“I never summon anyone,” I say in a firm voice. “I haven’t invited you. Suddenly you appeared as number two in the line. And yes, I’ve known you were there for a long time, I’ve seen you very clearly, but there needs to be some sort of system; otherwise I lose control.”
 The cat has curled up once more in my lap and is purring, un¬perturbed.
 “What’s the cat’s name?” he asks suddenly.
 “Gandalf,” I reply. “Gandalf, after Tolkien’s wizard.”
 “And what about me?” he goes on. “Give me a name too, please, if nothing else.”
 “What if I have a cruel fate in mind for you?” I ask him. “Painful, difficult? Filled with shame and despair?”
 He juts out his chin. “I thought we might have a little chat about that. And agree on the bigger picture.”
 I narrow my eyes and give him a dubious look.
 “So you’re going to interfere too?” I shake my head. “That’s not going to happen, I’m very sorry. But I’m in charge here. No fictitious character ever stands by my bed telling me what to do. That’s not how it works.”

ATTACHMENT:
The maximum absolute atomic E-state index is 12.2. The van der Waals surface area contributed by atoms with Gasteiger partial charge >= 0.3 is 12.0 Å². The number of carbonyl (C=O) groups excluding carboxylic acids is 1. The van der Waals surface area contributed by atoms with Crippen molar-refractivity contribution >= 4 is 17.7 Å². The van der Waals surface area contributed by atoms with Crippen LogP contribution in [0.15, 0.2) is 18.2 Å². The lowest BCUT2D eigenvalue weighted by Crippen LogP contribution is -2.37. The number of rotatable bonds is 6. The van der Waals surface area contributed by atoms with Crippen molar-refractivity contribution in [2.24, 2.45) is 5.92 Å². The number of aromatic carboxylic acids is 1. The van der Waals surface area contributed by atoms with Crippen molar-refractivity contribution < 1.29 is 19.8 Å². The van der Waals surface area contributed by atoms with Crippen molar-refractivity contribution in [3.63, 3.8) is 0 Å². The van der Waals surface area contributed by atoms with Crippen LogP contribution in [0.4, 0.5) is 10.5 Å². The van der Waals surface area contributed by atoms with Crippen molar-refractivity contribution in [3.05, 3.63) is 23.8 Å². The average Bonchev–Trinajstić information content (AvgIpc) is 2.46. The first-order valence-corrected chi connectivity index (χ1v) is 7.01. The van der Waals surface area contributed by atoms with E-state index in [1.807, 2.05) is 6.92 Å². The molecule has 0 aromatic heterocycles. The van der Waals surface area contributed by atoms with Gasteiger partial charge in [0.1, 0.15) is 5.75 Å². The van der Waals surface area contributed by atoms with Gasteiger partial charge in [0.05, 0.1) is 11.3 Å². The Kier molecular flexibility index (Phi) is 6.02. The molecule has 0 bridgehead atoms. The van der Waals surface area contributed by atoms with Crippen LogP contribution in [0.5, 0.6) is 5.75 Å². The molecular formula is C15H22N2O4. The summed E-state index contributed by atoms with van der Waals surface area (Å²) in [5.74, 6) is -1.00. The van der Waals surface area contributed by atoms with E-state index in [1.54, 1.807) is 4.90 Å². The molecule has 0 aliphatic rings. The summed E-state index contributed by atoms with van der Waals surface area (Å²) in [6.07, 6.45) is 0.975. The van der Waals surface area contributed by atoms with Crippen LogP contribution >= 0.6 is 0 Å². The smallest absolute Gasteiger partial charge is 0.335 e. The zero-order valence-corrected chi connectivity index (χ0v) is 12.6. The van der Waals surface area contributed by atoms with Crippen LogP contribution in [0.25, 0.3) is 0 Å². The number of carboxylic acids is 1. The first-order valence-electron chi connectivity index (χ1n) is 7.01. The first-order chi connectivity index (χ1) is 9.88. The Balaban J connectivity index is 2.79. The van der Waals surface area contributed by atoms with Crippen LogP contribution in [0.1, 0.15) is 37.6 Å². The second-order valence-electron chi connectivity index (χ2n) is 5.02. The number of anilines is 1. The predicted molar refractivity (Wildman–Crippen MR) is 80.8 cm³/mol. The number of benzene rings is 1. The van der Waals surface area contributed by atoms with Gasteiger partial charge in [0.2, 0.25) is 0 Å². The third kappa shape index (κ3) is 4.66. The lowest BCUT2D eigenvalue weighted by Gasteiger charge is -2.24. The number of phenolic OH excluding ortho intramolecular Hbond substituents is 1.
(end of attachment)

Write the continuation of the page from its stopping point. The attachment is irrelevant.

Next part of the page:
“All the same,” he pleads, “hasn’t it occurred to you that I might make your job easier?”
 “How?” I reply skeptically.
 “There will be two of us making the decisions. If you get stuck I can tell you what I would like to happen. Don’t push me away—think about it, please.”
 “I never get stuck,” I declare. “I need to sleep now. It’s nighttime and I need to get up early.”
 “A name, please!” he begs. “Is that too much to ask?”
 “Right. I’ll name you,” I say, “and before I know it, you’ll want something else. A profession. Somewhere to live. A girlfriend.”
 “No girlfriend,” he says quickly.
 “Really? Why not?”
 He becomes evasive once more. He falters. “I don’t need one. Let’s keep it simple.”
 “So you’re already interfering?”
 Suddenly he looks wretched. “I’m sorry, so sorry. I didn’t mean to, but I’m scared! If you die soon, I will be lost for eternity.”